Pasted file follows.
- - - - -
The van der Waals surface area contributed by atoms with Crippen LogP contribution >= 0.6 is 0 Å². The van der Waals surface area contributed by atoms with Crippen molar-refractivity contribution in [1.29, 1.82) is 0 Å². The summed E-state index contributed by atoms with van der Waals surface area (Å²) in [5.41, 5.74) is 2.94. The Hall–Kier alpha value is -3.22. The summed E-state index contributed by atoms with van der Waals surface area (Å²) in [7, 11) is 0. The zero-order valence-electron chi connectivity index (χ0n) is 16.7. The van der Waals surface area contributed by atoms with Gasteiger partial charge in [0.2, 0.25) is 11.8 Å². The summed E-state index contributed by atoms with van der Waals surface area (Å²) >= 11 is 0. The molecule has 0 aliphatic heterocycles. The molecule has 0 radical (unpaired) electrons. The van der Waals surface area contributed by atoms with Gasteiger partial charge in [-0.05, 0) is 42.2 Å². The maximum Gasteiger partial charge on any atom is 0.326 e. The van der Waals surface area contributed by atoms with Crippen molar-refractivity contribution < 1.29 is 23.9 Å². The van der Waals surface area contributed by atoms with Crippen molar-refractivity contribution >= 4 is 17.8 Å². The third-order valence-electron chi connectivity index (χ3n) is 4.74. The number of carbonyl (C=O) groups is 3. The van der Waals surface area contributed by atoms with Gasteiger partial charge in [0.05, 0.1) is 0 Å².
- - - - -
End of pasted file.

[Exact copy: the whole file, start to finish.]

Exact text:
The van der Waals surface area contributed by atoms with Crippen LogP contribution >= 0.6 is 0 Å². The van der Waals surface area contributed by atoms with Crippen molar-refractivity contribution in [1.29, 1.82) is 0 Å². The summed E-state index contributed by atoms with van der Waals surface area (Å²) in [5.41, 5.74) is 2.94. The Hall–Kier alpha value is -3.22. The summed E-state index contributed by atoms with van der Waals surface area (Å²) in [7, 11) is 0. The zero-order valence-electron chi connectivity index (χ0n) is 16.7. The van der Waals surface area contributed by atoms with Gasteiger partial charge in [0.2, 0.25) is 11.8 Å². The summed E-state index contributed by atoms with van der Waals surface area (Å²) >= 11 is 0. The molecule has 0 aliphatic heterocycles. The molecule has 0 radical (unpaired) electrons. The van der Waals surface area contributed by atoms with Gasteiger partial charge in [-0.05, 0) is 42.2 Å². The maximum Gasteiger partial charge on any atom is 0.326 e. The van der Waals surface area contributed by atoms with Crippen molar-refractivity contribution < 1.29 is 23.9 Å². The van der Waals surface area contributed by atoms with Crippen molar-refractivity contribution >= 4 is 17.8 Å². The third-order valence-electron chi connectivity index (χ3n) is 4.74. The number of carbonyl (C=O) groups is 3. The van der Waals surface area contributed by atoms with Gasteiger partial charge in [0.05, 0.1) is 0 Å².